Acute kidney injury in Indigenous intensive care patients

Jacups, Susan P., Carter, Angus W., and Murray, Andrew (2020) Acute kidney injury in Indigenous intensive care patients. Australian Critical Care, 33 (5). pp. 452-457.

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Background: Patients presenting to intensive care units (ICUs) report high rates of acute kidney injury (AKI) requiring renal replacement therapy (RRT). Globally, Indigenous populations report higher rates of renal disease than their non-Indigenous counterparts.

Objectives: This study reports the prevalence, presenting features, and outcomes of Indigenous ICU admissions with AKI (who require RRT) within an Australian ICU setting and compares these with those of Indigenous patients without AKI.

Method: A retrospective database review examined all Indigenous patients older than 18 years admitted to a regional Australian ICU between June 2013 and June 2016, excluding patients with chronic kidney disease requiring dialysis. We report patient demography, presenting clinical and physiological characteristics, ICU length of stay, hospital outcome, and renal requirements at three months after discharge, on Indigenous patients with AKI requiring RRT.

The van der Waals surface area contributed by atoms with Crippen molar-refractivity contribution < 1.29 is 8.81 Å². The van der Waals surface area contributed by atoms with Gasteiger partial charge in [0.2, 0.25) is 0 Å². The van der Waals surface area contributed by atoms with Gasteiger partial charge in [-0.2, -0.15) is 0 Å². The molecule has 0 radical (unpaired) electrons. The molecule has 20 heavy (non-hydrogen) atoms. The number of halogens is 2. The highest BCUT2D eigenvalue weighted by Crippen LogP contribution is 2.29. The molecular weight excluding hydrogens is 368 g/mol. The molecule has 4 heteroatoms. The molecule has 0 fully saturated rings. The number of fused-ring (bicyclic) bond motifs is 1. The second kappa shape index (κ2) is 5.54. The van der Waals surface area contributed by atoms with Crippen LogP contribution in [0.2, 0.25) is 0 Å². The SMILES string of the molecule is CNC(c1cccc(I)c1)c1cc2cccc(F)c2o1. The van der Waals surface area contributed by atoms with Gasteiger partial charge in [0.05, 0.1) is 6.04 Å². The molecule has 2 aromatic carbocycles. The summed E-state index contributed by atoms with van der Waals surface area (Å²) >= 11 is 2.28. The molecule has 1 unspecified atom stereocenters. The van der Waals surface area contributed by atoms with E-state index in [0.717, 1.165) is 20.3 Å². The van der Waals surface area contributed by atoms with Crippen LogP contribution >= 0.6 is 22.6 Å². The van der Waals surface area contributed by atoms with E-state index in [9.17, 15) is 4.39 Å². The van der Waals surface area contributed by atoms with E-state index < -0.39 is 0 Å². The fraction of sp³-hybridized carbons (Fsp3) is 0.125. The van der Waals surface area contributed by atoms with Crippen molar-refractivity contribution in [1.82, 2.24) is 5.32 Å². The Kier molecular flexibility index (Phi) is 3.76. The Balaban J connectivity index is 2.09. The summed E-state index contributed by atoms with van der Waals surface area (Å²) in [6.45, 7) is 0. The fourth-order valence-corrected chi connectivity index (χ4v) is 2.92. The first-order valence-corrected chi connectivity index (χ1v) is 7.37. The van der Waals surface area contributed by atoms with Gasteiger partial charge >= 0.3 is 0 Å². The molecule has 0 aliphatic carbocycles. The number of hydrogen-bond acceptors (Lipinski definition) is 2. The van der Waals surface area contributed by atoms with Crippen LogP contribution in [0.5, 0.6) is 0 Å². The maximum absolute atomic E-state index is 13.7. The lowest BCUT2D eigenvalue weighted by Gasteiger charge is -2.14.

Results: AKI requiring RRT was identified in 15.9% of ICU Indigenous patients. On univariate analysis, it was found that these patients were older and had a higher body mass index, lower urine output, and higher levels of creatinine and urea upon presentation than patients who did not have AKI. Patients with AKI reported longer ICU stays and a higher mortality rate (30%, p < 0.05), and 10% of these required ongoing RRT at 3 months. Multivariate analysis found significant associations with AKI were only found for presenting urine outputs, urea and creatinine levels.

Conclusions: This study reports higher rates of AKI requiring RRT for Indigenous adults than non Indigenous adults, as has been previously published. Benefits arising from this study are as follows: these reported findings may initiate early targeted clinical management and can assist managing expectations, as some patients may require ongoing RRT after discharge.

Item ID: 64454
Item Type: Article (Research - C1)
ISSN: 1878-1721
Keywords: Acute kidney injury/epidemiology/mortality, Renal replacement therapy, Critical illness, Cross-sectional studies, Oceanic ancestry group
Copyright Information: © 2019 Australian College of Critical Care Nurses Ltd. Published by Elsevier Ltd. All rights reserved.
Date Deposited: 23 Sep 2020 07:31
FoR Codes: 32 BIOMEDICAL AND CLINICAL SCIENCES > 3202 Clinical sciences > 320214 Nephrology and urology @ 50%
45 INDIGENOUS STUDIES > 4504 Aboriginal and Torres Strait Islander health and wellbeing > 450402 Aboriginal and Torres Strait Islander biomedical and clinical sciences @ 50%
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